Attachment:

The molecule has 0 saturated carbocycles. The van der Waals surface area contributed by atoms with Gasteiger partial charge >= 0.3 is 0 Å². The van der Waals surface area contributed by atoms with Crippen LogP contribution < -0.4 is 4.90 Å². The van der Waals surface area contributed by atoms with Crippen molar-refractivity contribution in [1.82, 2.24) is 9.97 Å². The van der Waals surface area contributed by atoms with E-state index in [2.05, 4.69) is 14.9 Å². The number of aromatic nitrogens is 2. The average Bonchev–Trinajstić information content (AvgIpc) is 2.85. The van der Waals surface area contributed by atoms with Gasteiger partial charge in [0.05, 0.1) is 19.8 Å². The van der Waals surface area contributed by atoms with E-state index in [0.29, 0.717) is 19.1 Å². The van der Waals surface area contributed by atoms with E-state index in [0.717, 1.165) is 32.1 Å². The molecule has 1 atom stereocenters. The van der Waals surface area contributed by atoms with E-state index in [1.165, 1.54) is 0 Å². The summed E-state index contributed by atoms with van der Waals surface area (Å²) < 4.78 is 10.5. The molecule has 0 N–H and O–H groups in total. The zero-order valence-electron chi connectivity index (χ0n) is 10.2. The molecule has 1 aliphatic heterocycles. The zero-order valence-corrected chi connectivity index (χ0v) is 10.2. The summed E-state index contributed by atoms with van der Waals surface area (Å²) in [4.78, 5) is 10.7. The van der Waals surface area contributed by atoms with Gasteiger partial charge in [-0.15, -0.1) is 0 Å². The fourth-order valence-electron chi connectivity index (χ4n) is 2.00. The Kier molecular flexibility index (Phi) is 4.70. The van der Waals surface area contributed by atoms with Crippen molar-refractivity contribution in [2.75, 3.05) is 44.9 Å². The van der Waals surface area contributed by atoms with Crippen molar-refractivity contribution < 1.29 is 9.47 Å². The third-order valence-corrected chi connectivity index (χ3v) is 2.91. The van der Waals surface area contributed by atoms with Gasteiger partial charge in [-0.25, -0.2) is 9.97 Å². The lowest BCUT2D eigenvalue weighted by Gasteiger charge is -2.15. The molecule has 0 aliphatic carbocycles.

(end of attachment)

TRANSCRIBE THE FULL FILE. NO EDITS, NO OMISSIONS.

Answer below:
The molecule has 0 saturated carbocycles. The van der Waals surface area contributed by atoms with Gasteiger partial charge >= 0.3 is 0 Å². The van der Waals surface area contributed by atoms with Crippen LogP contribution < -0.4 is 4.90 Å². The van der Waals surface area contributed by atoms with Crippen molar-refractivity contribution in [1.82, 2.24) is 9.97 Å². The van der Waals surface area contributed by atoms with E-state index in [2.05, 4.69) is 14.9 Å². The number of aromatic nitrogens is 2. The average Bonchev–Trinajstić information content (AvgIpc) is 2.85. The van der Waals surface area contributed by atoms with Gasteiger partial charge in [0.05, 0.1) is 19.8 Å². The van der Waals surface area contributed by atoms with E-state index in [0.29, 0.717) is 19.1 Å². The van der Waals surface area contributed by atoms with E-state index in [0.717, 1.165) is 32.1 Å². The molecule has 1 atom stereocenters. The van der Waals surface area contributed by atoms with E-state index in [1.165, 1.54) is 0 Å². The summed E-state index contributed by atoms with van der Waals surface area (Å²) < 4.78 is 10.5. The molecule has 0 N–H and O–H groups in total. The zero-order valence-electron chi connectivity index (χ0n) is 10.2. The molecule has 1 aliphatic heterocycles. The zero-order valence-corrected chi connectivity index (χ0v) is 10.2. The summed E-state index contributed by atoms with van der Waals surface area (Å²) in [4.78, 5) is 10.7. The van der Waals surface area contributed by atoms with Gasteiger partial charge in [-0.15, -0.1) is 0 Å². The fourth-order valence-electron chi connectivity index (χ4n) is 2.00. The Kier molecular flexibility index (Phi) is 4.70. The van der Waals surface area contributed by atoms with Crippen molar-refractivity contribution in [2.75, 3.05) is 44.9 Å². The van der Waals surface area contributed by atoms with Crippen molar-refractivity contribution < 1.29 is 9.47 Å². The third-order valence-corrected chi connectivity index (χ3v) is 2.91. The van der Waals surface area contributed by atoms with Gasteiger partial charge in [-0.25, -0.2) is 9.97 Å². The lowest BCUT2D eigenvalue weighted by Gasteiger charge is -2.15. The molecule has 0 aliphatic carbocycles.